Social identity is an odd thing. I could get into the details of how fluid a thing it is, but instead I would like to address a specific aspect of identity: social status. In the tradition of social anthropology, there are two distinct types of social statuses—ascribed and achieved. An ascribed status is one we are born with: race, ethnicity, and gender are some examples of such (this is a generalized statement, when decolonizing anthropology, ascribed statuses are NOT an essential part of a person’s identity). An achieved status is precisely as it sounds, the sort of status that can be achieved during one’s lifetime: doctor, high school graduate, dog-owner.
From looking at the data collected from the Calvary Cemetery in Seattle, there are some very interesting things to note about the titles granted to the deceased after their death. Women, buried in this particular cemetery, are far more likely to be identified with ascribed statuses: sister, daughter. There is a fair share of achieved statuses as well, but many of them are mother and wife; domestic-based titles that pair their identity with other people, particularly with a male in their lives. Men’s titles, while not all achieved (there’s a fair amount of brothers and fathers), the larger percentage are identified as doctors or with military ranks. Their identities are independent of anyone else (and certainly not dependent on a woman to create their identities).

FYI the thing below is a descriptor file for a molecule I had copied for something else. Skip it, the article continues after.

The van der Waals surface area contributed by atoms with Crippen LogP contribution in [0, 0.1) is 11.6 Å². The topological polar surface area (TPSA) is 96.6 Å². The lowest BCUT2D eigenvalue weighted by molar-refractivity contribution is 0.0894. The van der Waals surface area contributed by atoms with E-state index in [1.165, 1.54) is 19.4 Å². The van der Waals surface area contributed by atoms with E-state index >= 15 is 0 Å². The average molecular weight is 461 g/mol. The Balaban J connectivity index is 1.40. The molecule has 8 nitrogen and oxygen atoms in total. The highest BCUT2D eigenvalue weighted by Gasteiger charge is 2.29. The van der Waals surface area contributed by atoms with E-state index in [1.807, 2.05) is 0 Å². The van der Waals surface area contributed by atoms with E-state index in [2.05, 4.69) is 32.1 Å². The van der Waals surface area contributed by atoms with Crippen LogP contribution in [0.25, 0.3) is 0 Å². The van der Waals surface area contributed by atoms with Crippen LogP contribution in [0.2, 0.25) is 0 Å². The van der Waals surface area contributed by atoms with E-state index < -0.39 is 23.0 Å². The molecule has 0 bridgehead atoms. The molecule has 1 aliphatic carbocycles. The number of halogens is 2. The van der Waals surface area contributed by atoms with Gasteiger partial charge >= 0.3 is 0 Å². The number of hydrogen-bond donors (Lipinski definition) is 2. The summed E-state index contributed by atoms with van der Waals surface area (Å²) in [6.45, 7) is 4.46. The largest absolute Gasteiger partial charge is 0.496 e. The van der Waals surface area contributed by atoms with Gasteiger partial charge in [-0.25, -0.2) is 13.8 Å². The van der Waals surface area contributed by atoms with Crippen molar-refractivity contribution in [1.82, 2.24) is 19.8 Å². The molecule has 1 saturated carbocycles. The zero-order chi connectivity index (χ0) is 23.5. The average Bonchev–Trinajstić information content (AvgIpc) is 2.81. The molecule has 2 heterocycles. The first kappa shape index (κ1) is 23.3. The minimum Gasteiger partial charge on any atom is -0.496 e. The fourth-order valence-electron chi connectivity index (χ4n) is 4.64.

All of these are identities that were chosen for the deceased by those who were left behind, generally grave markers are chosen for a person after they have already died. Nearly all of them, even the achieved statuses like doctor and military ranks, while perhaps not dependent on other people, are about relationships, especially with those who are left behind.